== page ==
There were frequent trips to our bedroom as she debated the merits of #FloorVsBed, and eventually settled back into her bed.
Let them grow
Children usually start constructing indoor forts from around age four, and when they’re a bit older, they do the same outside, often continuing into their tweens.
The activity promotes creativity, as well as mirroring their growth “as individuals,” writes Sobel, “and they create a home away from home, free from parental control”.
In this strange and stressful time play and fort-building help children make sense of the world, especially in lockdown, “when all our needs are amplified,” child psychologist Emily King told the Washington Post.
“Everything is different,” King says. “They’re facing uncertainty with not knowing how long we’re going to be doing this.
“They’re feeling what we’re all feeling – great loss.”
Give them comfort
The cave was the third addition to our house. A combination of Ikea’s House and Cave options, it saw the dining room table draped in My Little Pony blankets, with small dumbbells and books keeping them in place.
Yoga mats were laid on the floor underneath the table, and covered with bedding from the Castle, which was left in ruins in her bedroom.
The cave (aka The Sleeping Fort) did not have a relaxinator, or invention or play areas. It was simply designed to be a dark, quiet and private place to stretch out and nap (or so she claimed), read or to watch high-pitched YouTubers screech incessantly at each other.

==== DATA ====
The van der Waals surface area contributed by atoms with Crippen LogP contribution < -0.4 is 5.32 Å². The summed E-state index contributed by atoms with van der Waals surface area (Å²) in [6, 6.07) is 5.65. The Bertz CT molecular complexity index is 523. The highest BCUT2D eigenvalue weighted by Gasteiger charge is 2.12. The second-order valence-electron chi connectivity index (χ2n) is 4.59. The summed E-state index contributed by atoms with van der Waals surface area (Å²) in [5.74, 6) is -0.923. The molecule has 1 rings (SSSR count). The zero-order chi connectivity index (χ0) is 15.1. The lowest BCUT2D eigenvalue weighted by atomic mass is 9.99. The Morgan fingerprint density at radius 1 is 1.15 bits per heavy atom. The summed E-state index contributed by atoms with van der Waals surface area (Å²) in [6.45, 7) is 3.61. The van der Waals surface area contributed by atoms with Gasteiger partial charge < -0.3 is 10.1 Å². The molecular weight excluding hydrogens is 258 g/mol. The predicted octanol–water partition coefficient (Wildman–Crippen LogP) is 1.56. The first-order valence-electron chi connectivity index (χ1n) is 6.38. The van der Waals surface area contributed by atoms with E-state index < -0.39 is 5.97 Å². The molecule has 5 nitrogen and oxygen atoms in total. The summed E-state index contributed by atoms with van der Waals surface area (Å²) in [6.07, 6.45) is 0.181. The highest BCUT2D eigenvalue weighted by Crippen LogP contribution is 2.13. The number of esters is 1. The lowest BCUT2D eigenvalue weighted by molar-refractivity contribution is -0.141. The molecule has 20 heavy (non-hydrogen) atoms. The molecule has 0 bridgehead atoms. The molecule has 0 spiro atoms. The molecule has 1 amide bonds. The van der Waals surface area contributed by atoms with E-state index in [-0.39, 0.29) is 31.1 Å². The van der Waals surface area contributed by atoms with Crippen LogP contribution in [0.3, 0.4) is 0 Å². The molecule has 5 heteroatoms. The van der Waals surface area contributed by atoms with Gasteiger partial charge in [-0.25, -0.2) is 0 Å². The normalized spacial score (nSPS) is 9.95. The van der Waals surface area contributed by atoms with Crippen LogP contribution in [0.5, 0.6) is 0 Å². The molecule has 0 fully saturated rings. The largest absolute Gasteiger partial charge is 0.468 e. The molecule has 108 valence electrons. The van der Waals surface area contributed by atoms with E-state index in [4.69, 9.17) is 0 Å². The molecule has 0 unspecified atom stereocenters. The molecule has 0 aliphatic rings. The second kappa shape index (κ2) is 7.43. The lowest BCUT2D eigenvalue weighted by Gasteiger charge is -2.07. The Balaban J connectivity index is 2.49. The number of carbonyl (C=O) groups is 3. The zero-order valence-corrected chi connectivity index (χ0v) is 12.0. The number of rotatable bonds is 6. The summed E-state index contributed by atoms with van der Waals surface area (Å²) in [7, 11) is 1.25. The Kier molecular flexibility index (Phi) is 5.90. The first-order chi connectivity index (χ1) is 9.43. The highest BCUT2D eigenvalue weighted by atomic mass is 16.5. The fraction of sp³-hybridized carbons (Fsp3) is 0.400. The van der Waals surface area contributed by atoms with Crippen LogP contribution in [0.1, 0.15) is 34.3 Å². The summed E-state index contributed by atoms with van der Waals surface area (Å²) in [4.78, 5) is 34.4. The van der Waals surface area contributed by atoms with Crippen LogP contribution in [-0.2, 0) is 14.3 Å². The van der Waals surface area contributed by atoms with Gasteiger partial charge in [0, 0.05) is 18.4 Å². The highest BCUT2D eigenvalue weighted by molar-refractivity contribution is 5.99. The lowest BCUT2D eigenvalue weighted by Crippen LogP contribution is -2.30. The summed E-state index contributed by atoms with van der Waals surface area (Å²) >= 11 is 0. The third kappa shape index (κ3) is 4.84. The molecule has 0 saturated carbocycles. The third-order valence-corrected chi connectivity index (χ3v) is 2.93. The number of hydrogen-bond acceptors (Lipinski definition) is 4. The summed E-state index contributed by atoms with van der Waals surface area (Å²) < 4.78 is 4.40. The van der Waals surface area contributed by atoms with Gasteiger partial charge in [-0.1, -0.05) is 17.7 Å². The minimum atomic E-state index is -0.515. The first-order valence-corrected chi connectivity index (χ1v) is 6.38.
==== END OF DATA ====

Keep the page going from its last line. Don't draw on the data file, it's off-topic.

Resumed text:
The comfort and solitude of forts can help children reset their stressed bodies and brains, says Carol Stock Kranowitz, author of The Out-of-Sync-Child, and an enclosed, dark space with buffered sound can help them regulate their emotions.
This can also be therapeutic for children on the autism spectrum, or those who have attention-deficit and sensory processing disorders or anxiety.
“It’s a primal need,” says Kranowitz, explaining that in this pandemic, our minds and bodies are on high alert. “And we’re wired to defend ourselves,” which can feel even more intense for children with sensory issues.
Let them do it their way
Fort building is also a way to bond with your kids, but it has to be on their terms, the experts say.
Swedish architect Maria Kylin, who has researched forts from an urban planner’s perspective, says the way children and adults perceive their physical environment are very different.
“Adults have a visual aesthetic. They want a space to be functional, beautiful and, generally, clean, that to a child's eye is barren. Kids don’t experience a space primarily through visuals. They are interested in what they can do in it. They like bushes. They like hidden corners.”
You may also like | Setting healthy boundaries for your child and their phones
Parents can help build it, or come into it if they’re invited, psychologist Emily King says.
“Don’t mess with their fort. Do not take over, alter or dismantle it. If the fort is tolerable let them go to town on making it feel safe and comfortable. It’s theirs.”
Too much fort time, could be cause for concern, King adds, particularly if a child withdraws for long periods. That’s a sign, she said, that they need connection, not more alone time.
For us, lockdown continues, along with Zoom classes, exams on Google Classroom, and no clear idea when, or if, anything resembling our old normality will be back.
There really is no better time to work on our fort-building.
Additional sources: washingtonpost.com, cnn.com, guardian.com